Shares of public companies tanked under Moon

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Shares of public companies tanked under Moon

Air conditioners on the side of a building in Jung District, central Seoul on June 21. On the news of the government freezing electric bills again, Korea Electric Power Corporation shares tumbled 6.88 percent on June 21 compared to the previous session. [YONHAP]

Air conditioners on the side of a building in Jung District, central Seoul on June 21. On the news of the government freezing electric bills again, Korea Electric Power Corporation shares tumbled 6.88 percent on June 21 compared to the previous session. [YONHAP]

 
Prices of state-owned company shares dropped sharply during the four years of the Moon Jae-in administration — despite a generally bullish stock market. 
 
According to the Korea Exchange, shares of seven listed state-owned companies on average dropped 10.2 percent as of June 24 compared to May 10, 2017, the day Moon took office.
 
During the same period, Seoul’s main bourse rose 44.8 percent. The Kospi set a new record June 24, closing at 3,286.10, up 9.91 points from the previous session. 
 
Generally, more than 50 percent of so-called state-owned companies are owned by the government or other public institutions.  
 
Shares of Kangwon Land, operator of the only casino in the country that is open to Koreans, closed at 27,100 won ($24) on June 24, down 28.3 percent compared to May 10, 2017.
 
Casino and hotel companies in general had weak earnings last year due to the coronavirus pandemic.   
 
Grand Korea Leisure declined 24.6 percent during the same period and closed 16,700 won on June 24.
 
For state-owned company, government policies often have an impact on their shares prices. 
 
Korea Electric Power Corporation (Kepco) is a prime example. On June 21, Kepco announced it would not raise energy prices in the third quarter. It said it was told by the Ministry of Trade, Industry and Energy not to raise electric bills for the “sake of households who have suffered during the Covid-19 pandemic and to avoid fueling inflation.”
 
On that news, Kepco shares tumbled 6.88 percent Monday compared to the previous session. 
 
In 2018, Kepco reported an operating loss of 208 billion won, its first loss in six years. In 2019, its loss grew to 1.28 trillion won as the government kept the power company from raising electric bills.    
 
Last year the company was able to report an operating profit of 4.09 trillion won thanks to lower international crude prices. But the company is likely to start reporting losses again this year.  
 
Its shares closed at 24,750 won on June 24. That's a 42.6 percent decline from May 10, 2017's 43,150 won.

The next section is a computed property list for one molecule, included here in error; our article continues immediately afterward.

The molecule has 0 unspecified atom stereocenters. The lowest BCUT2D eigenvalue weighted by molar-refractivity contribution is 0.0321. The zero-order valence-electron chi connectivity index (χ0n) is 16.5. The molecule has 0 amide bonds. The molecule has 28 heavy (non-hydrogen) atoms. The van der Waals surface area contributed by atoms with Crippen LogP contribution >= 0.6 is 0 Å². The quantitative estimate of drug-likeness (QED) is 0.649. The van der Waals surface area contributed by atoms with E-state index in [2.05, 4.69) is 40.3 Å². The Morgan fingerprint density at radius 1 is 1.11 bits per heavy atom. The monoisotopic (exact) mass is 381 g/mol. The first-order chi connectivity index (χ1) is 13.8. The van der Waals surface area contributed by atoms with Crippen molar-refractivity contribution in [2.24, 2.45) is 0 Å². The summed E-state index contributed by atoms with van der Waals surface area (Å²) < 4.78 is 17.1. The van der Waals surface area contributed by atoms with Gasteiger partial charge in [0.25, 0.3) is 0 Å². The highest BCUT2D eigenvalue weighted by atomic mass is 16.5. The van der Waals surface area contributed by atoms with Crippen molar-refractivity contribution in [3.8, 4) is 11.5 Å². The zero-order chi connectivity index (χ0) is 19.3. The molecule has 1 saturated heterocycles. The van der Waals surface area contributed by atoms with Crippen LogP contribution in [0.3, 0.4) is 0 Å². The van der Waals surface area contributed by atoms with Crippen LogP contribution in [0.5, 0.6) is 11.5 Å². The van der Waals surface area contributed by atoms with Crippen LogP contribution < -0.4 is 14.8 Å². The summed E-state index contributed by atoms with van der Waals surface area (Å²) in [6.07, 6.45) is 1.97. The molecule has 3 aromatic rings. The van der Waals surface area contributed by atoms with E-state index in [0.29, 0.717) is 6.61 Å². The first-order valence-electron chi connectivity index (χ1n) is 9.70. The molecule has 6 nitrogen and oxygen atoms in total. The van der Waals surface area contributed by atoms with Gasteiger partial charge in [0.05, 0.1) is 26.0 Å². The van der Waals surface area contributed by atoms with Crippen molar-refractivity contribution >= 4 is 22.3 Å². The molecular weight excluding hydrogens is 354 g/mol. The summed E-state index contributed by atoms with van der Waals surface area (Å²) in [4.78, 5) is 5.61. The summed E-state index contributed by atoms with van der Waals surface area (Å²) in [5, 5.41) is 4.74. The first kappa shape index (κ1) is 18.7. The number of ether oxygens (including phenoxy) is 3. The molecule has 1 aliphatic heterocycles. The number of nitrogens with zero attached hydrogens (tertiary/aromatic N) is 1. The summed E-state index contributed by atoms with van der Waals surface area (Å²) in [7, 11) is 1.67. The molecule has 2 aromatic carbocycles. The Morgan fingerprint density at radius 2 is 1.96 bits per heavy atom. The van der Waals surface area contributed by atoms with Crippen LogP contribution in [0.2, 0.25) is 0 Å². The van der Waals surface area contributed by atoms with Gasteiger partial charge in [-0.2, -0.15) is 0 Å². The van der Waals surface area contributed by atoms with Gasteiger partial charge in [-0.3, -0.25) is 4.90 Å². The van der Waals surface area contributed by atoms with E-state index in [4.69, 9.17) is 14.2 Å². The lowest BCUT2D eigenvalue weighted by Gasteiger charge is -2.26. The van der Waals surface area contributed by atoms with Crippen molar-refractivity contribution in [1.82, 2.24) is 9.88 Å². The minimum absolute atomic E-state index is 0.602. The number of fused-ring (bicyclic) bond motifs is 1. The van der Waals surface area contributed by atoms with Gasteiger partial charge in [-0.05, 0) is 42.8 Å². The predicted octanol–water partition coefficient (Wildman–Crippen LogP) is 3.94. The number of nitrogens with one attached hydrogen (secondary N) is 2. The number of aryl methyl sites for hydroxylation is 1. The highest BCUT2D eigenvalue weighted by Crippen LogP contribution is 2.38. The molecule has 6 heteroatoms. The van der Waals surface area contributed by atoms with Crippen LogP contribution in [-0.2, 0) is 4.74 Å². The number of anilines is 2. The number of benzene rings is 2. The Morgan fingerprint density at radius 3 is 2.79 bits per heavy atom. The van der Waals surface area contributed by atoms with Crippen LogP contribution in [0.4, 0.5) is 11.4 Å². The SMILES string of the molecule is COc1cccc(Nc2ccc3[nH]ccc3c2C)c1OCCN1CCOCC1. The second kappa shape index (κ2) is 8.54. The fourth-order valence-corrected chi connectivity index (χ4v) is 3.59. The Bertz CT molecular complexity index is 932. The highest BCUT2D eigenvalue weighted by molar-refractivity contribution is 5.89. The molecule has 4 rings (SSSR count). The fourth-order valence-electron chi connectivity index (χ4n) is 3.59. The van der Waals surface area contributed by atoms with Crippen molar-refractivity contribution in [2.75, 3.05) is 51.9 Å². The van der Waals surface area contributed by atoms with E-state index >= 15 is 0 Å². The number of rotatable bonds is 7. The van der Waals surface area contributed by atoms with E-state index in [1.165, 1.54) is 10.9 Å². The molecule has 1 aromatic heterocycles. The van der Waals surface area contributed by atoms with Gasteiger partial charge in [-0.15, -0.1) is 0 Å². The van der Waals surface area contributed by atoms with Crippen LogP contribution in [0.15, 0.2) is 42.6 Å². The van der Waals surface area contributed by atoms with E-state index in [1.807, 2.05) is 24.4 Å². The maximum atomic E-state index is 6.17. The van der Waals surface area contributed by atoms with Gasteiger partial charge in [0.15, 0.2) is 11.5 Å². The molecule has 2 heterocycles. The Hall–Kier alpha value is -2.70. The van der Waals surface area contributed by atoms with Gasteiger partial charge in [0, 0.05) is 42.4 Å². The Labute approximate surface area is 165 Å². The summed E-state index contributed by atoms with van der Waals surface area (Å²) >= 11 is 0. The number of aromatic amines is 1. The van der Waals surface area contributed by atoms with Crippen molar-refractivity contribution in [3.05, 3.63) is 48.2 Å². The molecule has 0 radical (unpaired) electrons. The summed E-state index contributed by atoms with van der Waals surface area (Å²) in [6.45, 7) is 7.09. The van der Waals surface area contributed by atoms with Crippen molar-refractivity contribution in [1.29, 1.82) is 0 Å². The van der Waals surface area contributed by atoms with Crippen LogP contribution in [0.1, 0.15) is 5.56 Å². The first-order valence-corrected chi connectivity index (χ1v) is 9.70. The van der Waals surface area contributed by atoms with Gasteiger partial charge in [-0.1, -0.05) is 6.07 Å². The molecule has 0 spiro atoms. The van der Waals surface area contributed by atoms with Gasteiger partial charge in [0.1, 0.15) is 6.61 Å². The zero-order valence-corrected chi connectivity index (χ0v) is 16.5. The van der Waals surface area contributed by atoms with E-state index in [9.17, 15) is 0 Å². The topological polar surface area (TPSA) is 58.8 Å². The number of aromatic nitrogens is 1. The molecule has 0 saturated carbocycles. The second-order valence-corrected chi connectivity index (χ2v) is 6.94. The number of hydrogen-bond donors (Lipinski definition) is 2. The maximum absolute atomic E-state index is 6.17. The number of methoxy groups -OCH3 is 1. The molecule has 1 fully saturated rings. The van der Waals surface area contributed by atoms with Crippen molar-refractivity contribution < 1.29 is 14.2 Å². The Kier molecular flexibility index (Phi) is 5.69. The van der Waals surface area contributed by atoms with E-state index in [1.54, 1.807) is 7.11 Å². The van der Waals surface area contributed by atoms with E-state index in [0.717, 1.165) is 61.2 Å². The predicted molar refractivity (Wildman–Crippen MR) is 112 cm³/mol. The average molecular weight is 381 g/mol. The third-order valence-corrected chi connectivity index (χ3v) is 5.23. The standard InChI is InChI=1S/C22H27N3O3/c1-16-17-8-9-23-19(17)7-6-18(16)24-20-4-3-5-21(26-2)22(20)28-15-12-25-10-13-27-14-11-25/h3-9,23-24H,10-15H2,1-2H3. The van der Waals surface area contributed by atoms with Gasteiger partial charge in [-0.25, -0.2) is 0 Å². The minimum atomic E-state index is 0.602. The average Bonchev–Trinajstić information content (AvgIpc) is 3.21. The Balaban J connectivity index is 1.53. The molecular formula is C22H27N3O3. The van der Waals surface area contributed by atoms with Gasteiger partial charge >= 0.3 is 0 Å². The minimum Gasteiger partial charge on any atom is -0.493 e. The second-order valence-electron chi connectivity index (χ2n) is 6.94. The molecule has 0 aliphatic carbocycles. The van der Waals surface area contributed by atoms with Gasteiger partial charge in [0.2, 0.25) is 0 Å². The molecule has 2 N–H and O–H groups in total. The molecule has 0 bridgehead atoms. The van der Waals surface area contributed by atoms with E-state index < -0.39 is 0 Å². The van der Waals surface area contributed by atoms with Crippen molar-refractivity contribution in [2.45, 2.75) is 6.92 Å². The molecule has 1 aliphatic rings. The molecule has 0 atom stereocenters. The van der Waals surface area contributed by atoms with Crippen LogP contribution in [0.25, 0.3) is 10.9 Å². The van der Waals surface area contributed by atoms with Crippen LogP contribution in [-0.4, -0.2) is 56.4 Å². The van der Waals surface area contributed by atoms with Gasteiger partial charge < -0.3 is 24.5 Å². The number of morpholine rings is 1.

“Kepco’s 2021 operating profit will sharply decrease this year,” said Moon Kyeong-won, an analyst at Meritz Securities.
 
Kepco KPS, an affiliate of Kepco, declined 26.7 percent during the same period.  
 
Shares of Korea Gas Corporation are showing an upward trend with its expansion of hydrogen business in line with the government’s carbon emission commitments. But the shares were still down 18.8 percent as of June 24 compared to 2017.
 
Korea District Heating Corporation’s shares plunged 38 percent during the same period.
 
Only one public company showed a rise in share prices under the Moon administration: Kepco Engineering & Construction (Kepco E&C), an affiliate of  Kepco that designs nuclear power plants.  
 
Shares of Kepco E&C, which were trading at 23,600 won on the day Moon took office, closed at 49,050 won on June 24, a 107.8 percent hike.
 
The shares have been rising since Moon’s summit with U.S. President Joe Biden last month.  
 
“Cooperation between Korea and the United States in nuclear energy will help Kepco E&C to win nuclear power projects from foreign countries including the Czech Republic, Poland and Saudi Arabia,” said Jung Hye-jung, an analyst at KB Securities.
 
Analysts bemoaned the impact of government policies on shares prices of state-owned companies.  
 
“This is the result of the management of state-owned companies, which have focused more on being relevant to public interests than efficiency,” said Park Young-bum, a professor of economics at Hansung University. “State-owned companies that are listed are obliged to satisfy shareholders by managing the companies effectively.”  
 
“But share prices reflect government policies and investors who have invested in those companies are losing money.”
 
State-owned companies have been a popular choice for retail investors in the past as they were known to be safe and pay good dividends – but not anymore.
 
“In the past, state-owned companies were attractive investment options for individual investors as they had solid financial structures and tended to distribute high yields,” said a head of an investment strategy team at a brokerage house. “But now they are very unpredictable and have become not a good choice for long-term investments.”

BY SARAH CHEA,IM SOUNG-BIN [chea.sarah@joongang.co.kr]
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